Wed06192013

Last update12:00:00 AM

## ODDLY CORRECT

Could you explain how a calendar is priced when the purchase of additional back-month contracts is involved? I understand how the bid/ask are quoted for a regular 1-to-1 spread, but I’m confused by this type of market’s pricing when there’s a ratio between the purchased and sold contracts.

It sounds as though you’re at odds with the pricing of this more complex spread market, which is understandable given it deviates from the normal pricing we’re used to seeing. We also think once you know the mechanics behind this type of packaged spread, you’ll agree it makes sense. Let’s break down this process by first beginning with a normal calendar market for a trader wishing to execute five spreads off the quoted markets shown below:

```July 20 call:	 \$0.80 B // \$0.90 A
August 20 call:	 \$1.10 B // \$1.20 A
```

Splitting both individual markets, the trader is presented with a midmarket spread value of \$0.30 using \$1.15 for the August contract and \$0.85 for July. The two-sided quoted market is \$0.20 bid, if you wanted to sell the calendar. At the same time, it’s offered at \$0.40 if you wanted to get long the spread by taking the offer and hitting the bid. Remember, though, these prices are per contract. Thus, while you might wish to pay a midmarket price of \$0.30, since you’re looking to buy five calendars, if executed, the associated debit is \$150.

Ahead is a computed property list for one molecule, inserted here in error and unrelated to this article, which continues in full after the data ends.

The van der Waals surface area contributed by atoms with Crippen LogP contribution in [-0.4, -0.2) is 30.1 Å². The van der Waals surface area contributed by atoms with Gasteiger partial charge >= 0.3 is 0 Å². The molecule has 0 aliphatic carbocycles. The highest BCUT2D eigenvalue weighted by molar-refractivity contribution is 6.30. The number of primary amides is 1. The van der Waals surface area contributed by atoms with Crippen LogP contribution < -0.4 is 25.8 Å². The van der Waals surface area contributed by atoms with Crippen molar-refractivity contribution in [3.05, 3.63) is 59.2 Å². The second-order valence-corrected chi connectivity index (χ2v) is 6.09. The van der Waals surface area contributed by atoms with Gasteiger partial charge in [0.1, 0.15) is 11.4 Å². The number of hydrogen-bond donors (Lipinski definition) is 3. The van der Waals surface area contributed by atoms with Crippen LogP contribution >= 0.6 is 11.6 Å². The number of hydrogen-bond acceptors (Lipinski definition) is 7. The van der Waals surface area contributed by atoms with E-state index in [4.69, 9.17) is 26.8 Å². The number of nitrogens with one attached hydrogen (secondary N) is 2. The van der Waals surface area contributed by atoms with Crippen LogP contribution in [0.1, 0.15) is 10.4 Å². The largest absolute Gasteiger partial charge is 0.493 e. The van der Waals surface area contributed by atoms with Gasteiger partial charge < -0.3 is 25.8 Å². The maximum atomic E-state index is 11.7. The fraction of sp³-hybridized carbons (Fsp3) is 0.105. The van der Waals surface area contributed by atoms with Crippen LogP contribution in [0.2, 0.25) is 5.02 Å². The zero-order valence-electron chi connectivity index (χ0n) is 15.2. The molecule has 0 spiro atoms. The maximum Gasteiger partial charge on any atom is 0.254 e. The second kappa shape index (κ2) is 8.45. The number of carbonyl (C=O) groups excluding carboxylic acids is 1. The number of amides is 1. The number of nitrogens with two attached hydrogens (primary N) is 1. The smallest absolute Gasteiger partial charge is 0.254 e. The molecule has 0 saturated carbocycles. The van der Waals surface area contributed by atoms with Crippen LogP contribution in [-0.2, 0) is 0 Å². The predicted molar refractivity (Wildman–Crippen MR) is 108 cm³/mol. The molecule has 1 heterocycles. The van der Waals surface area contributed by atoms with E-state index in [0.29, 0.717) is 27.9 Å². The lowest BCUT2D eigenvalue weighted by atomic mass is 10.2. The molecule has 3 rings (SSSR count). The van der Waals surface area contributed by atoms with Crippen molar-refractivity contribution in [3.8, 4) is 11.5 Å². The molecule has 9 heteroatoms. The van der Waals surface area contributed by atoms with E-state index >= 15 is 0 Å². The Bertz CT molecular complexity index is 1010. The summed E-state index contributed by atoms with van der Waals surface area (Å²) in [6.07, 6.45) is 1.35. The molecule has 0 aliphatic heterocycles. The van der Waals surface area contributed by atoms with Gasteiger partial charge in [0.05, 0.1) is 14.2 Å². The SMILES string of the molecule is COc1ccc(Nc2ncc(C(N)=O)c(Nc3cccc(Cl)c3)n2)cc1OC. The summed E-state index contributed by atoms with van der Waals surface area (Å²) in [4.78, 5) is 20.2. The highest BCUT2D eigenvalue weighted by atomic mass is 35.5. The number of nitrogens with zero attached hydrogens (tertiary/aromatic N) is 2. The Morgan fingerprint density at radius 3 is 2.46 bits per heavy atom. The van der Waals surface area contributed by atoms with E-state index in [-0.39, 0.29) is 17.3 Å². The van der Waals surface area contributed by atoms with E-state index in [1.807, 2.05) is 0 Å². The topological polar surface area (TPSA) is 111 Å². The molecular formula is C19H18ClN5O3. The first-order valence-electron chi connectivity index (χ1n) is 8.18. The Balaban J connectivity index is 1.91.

Easy, right? Now, let’s say the trader wishes to mix it up as you’ve presented and put together a ratio calendar where fewer short contracts are sold. The trader likes the idea of collecting some premium in the event the stock winds up sitting near the 20 strike but wants to maintain upside potential in case a quicker than expected upswing occurs.

Say the trader decides to purchase five August 20 calls but will now only sell four of the July 20 calls. Net, net the trader is long one call contract. This will benefit the trader if XYZ were to move up, but at the same time, the four short contracts will reduce the net debit and benefit the position if shares remain near the strike.

Once he or she is ready to execute this position, the trader puts in the contract amounts of +5 and -4 into the order entry platform at their online brokerage. Lo and behold, the following market greets the trader: \$1.90 B // \$2.80 A. The ratio calendar spread is priced to reflect the dollar cost of the four straight calendars plus the cost of one additional August 20 call.

Here’s how it works. Again, using our midmarket prices of \$1.15 and \$0.85, the trader has four straight calendar spreads priced for \$0.30 per contract. That translates into a grand total of \$1.20, as the cost would be a debit of \$120. At that point, the trader adds the extra fifth contract priced (still) at \$1.15 to the straight calendar price of \$1.20. The combined sum gives the trader a price of \$2.35 or \$235, which happens to be in the middle of our not-so-odd looking quoted market.